Tag Archives: LOUIS KAHN

THE MOST SEDUCTIVE BUILDINGS OF 2019

December 31, 2019

UCCA Dune Art Museum, Qinhuangdao, China (photo by Qingshan Wu)

I am avoiding “The Best of” list, because I don’t know how to define “the best.” Instead, I have chosen the adjective “seductive.” Seduction is an act that might lead to enticement or worse, being led astray into questionable moral ground. Seducing someone suggests lurid temptation and even sexual desire.

So why not? Why not list ten projects of 2019 that have led the creative mind astray, enticed and tempted us to desire such an experience?

(photo by Iwan Baan)

1: The 500,000-square-foot National Museum of Qatar is both a structural feat of glass-fiber reinforced concrete over steel frames, as well as a metaphor of the local mineral formations called the Desert Rose. Upon seeing this work of Atelier Jean Nouvel, I initially questioned if such a striking work of originality was real or a make-believe digital image. Yes, it is real.

(photo by Ameen Deen)

2: Architect Formzero designed this “Planter Box House” for a retired couple in tropical Kuala Lumpur, Malaysia. With edible plants abound and sustainable split bamboo as the concrete formwork, the design is a combination of a green house, garden courtyards, and vertical farm, as well as a statement of Abstract art and Minimalist sculpture.

(photo from cityfodreamsmacau.com)

3: For me, the 770-room Morpheus Hotel in Macau doesn’t represent the curvaceous surfaces of China’s traditional jade carving—as PR statements promote. Regardless, Zaha Hadid’s free styling steel and aluminum exoskeleton presents a stunning visual character unlike anything seen before in city skylines.

(photo by Edmund Sumner)

4: In Kopargaon, India, the undulating roof of a building is transformed into a walkable surface, a social area for this children’s library. Sameep Padora’s singular exploration of local tile vaults in structural compression defines the Maya Somaiya Library.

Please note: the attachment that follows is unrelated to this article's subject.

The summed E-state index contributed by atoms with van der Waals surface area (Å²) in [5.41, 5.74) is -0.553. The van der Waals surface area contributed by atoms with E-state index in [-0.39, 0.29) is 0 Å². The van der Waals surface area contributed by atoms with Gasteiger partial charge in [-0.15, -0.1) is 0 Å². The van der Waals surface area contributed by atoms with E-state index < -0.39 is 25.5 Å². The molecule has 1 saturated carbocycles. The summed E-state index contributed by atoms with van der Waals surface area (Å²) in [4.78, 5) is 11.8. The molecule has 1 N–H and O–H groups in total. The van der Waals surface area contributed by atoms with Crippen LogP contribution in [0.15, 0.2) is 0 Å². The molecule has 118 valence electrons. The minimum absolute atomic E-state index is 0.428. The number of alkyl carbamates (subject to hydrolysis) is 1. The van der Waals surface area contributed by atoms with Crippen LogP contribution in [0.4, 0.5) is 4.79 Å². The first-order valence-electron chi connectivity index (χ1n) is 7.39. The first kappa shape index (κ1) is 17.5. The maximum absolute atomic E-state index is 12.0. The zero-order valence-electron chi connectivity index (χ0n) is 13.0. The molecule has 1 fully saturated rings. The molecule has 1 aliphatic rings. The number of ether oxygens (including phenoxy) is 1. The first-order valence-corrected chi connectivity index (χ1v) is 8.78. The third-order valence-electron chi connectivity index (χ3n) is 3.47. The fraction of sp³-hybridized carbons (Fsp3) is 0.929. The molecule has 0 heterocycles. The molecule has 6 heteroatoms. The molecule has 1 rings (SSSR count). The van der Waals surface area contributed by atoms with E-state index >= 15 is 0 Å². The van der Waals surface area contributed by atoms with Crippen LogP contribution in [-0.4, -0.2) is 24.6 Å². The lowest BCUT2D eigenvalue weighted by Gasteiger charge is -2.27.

V&A Dundee

5: Is it a museum or a massive sculpture? A giant symbolic ship honoring the historic waterfront? Or maybe the bizarre building surface recalls the cliffs of Scotland? Over 2,500 textured precast concrete panels create this enigmatic and beautiful United Kingdom project called V&A Dundee.

(photo by Maurizio Montagna)

6: In my early years living in New York City, I was fascinated by the works of Peter Eisenman and his propaganda of Formalism, Deconstructivism, the Avant-Garde, Post Humanism, Jacques Derrida, Giuseppe Terragni, blah, blah, etc. I have no idea what the “emancipation and autonomization of the discipline” is about. Critics and users alike considered Eisenman’s buildings to be hostile environments or simply confusing. But at the Residenze Carlo Erba in Milan, the result is not an overly complicated pompous statement of critical theory and mathematical analogs, but rather, the design is an elegant and beguiling composition of program, structure and geometry.

(photo by Iwan Baan)

7: Toshiko Mori’s Fass Elementary School is much more than yet another one-classroom schoolhouse. It is a poetic statement of global and local proportions. The modest output of village labor and techniques, such as the bamboo structure, mud brick walls and a grass-thatched roof, delivers a profound, elemental and humane building for the remote area of Sengal, West Africa.

(photo by Aesop)

8: To his students, Louis Kahn famously suggested, “You say to a brick, what do you want, brick?” In Brooklyn’s Park Slope, how far can Frida Escobedo go with a brick for Aesop, the beauty products boutique? The theme-and-variations on brick patterns, details, tones, and textures are far-reaching, as Escobedo finds inspiration in the historic fabric of New York’s brick and brownstone buildings.

(photo by Edmund Sumner)

9: Simply called the “House in a Garden,” Gianni Botsford’s 2,500-square-foot jewel-of-a-building occupies a tight urban London site. Recalling the Pantheon in miniature, a heavenly oculus tops off the double-curved, copper and timber roof.

(photo by Qingshan Wu)

10: (See first image and above.) Yes, this is the third museum on my list. Buildings that house art are usually also seductive statements of art themselves. In Qinhuangdao, China, the UCCA Dune Art Museum goes bizarrely further. Dug into sandy dunes like children with beach toys, this museum is sometimes there and sometimes not. With cave-like galleries partially hidden from the sea, OPEN Architecture’s design for Qinhuangdao is primitive, raw and unforgettable.

(For the list of my all-time 15 favorite buildings, visit here. )

MY FIFTEEN FAVE BUILDINGS

February 3, 2017

Dominus Winery, Yountville, Napa Valley, California (photo by Anthony Poon)

“Hey Anthony, what is your favorite building in the world?” I am often asked.

I might reply obnoxiously but with reason, “What is your favorite painting, favorite book or favorite ice cream?”